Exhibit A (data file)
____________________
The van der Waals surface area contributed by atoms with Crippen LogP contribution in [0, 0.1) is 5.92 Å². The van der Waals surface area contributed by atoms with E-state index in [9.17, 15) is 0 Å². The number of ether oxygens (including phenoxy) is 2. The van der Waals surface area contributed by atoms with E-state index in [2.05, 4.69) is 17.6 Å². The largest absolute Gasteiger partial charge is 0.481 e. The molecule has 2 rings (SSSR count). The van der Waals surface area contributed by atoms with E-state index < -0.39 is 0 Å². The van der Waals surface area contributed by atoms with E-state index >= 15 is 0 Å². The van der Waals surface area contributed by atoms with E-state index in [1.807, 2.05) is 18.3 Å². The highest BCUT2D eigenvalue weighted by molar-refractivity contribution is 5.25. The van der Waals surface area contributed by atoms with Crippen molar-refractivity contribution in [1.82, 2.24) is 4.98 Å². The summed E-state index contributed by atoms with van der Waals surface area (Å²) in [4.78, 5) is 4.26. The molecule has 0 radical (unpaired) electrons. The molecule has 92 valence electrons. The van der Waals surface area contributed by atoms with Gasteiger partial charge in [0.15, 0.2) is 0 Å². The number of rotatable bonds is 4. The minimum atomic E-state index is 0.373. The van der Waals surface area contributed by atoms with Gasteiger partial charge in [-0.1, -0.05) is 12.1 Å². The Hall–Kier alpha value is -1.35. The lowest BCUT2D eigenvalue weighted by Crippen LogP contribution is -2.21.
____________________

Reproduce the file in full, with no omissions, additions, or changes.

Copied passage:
The van der Waals surface area contributed by atoms with Crippen LogP contribution in [0, 0.1) is 5.92 Å². The van der Waals surface area contributed by atoms with E-state index in [9.17, 15) is 0 Å². The number of ether oxygens (including phenoxy) is 2. The van der Waals surface area contributed by atoms with E-state index in [2.05, 4.69) is 17.6 Å². The largest absolute Gasteiger partial charge is 0.481 e. The molecule has 2 rings (SSSR count). The van der Waals surface area contributed by atoms with E-state index < -0.39 is 0 Å². The van der Waals surface area contributed by atoms with E-state index >= 15 is 0 Å². The van der Waals surface area contributed by atoms with E-state index in [1.807, 2.05) is 18.3 Å². The highest BCUT2D eigenvalue weighted by molar-refractivity contribution is 5.25. The van der Waals surface area contributed by atoms with Crippen molar-refractivity contribution in [1.82, 2.24) is 4.98 Å². The summed E-state index contributed by atoms with van der Waals surface area (Å²) in [4.78, 5) is 4.26. The molecule has 0 radical (unpaired) electrons. The molecule has 92 valence electrons. The van der Waals surface area contributed by atoms with Gasteiger partial charge in [0.15, 0.2) is 0 Å². The number of rotatable bonds is 4. The minimum atomic E-state index is 0.373. The van der Waals surface area contributed by atoms with Gasteiger partial charge in [-0.1, -0.05) is 12.1 Å². The Hall–Kier alpha value is -1.35. The lowest BCUT2D eigenvalue weighted by Crippen LogP contribution is -2.21.